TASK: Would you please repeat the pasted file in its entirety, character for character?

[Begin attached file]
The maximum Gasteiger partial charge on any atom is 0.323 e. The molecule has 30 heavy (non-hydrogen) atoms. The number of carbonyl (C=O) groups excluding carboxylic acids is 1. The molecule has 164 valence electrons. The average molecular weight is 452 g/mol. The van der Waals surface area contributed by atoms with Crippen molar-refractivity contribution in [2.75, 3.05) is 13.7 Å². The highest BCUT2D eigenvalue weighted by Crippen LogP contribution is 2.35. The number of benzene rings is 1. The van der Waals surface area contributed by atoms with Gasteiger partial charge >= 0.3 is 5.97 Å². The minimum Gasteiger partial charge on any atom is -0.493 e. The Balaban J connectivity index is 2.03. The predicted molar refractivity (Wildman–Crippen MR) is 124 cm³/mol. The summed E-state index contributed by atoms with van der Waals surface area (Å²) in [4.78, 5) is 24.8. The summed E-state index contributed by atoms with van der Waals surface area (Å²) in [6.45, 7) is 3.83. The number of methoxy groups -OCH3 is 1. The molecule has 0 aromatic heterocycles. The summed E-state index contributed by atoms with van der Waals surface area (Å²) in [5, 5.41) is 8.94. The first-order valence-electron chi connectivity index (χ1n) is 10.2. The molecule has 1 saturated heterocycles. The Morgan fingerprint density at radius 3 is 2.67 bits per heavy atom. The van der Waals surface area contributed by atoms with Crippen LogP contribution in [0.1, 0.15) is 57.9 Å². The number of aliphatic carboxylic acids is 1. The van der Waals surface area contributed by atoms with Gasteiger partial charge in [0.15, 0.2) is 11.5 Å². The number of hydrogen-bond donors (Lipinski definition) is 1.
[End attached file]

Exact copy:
The maximum Gasteiger partial charge on any atom is 0.323 e. The molecule has 30 heavy (non-hydrogen) atoms. The number of carbonyl (C=O) groups excluding carboxylic acids is 1. The molecule has 164 valence electrons. The average molecular weight is 452 g/mol. The van der Waals surface area contributed by atoms with Crippen molar-refractivity contribution in [2.75, 3.05) is 13.7 Å². The highest BCUT2D eigenvalue weighted by Crippen LogP contribution is 2.35. The number of benzene rings is 1. The van der Waals surface area contributed by atoms with Gasteiger partial charge >= 0.3 is 5.97 Å². The minimum Gasteiger partial charge on any atom is -0.493 e. The Balaban J connectivity index is 2.03. The predicted molar refractivity (Wildman–Crippen MR) is 124 cm³/mol. The summed E-state index contributed by atoms with van der Waals surface area (Å²) in [4.78, 5) is 24.8. The summed E-state index contributed by atoms with van der Waals surface area (Å²) in [6.45, 7) is 3.83. The number of methoxy groups -OCH3 is 1. The molecule has 0 aromatic heterocycles. The summed E-state index contributed by atoms with van der Waals surface area (Å²) in [5, 5.41) is 8.94. The first-order valence-electron chi connectivity index (χ1n) is 10.2. The molecule has 1 saturated heterocycles. The Morgan fingerprint density at radius 3 is 2.67 bits per heavy atom. The van der Waals surface area contributed by atoms with Crippen LogP contribution in [0.1, 0.15) is 57.9 Å². The number of aliphatic carboxylic acids is 1. The van der Waals surface area contributed by atoms with Gasteiger partial charge in [0.15, 0.2) is 11.5 Å². The number of hydrogen-bond donors (Lipinski definition) is 1.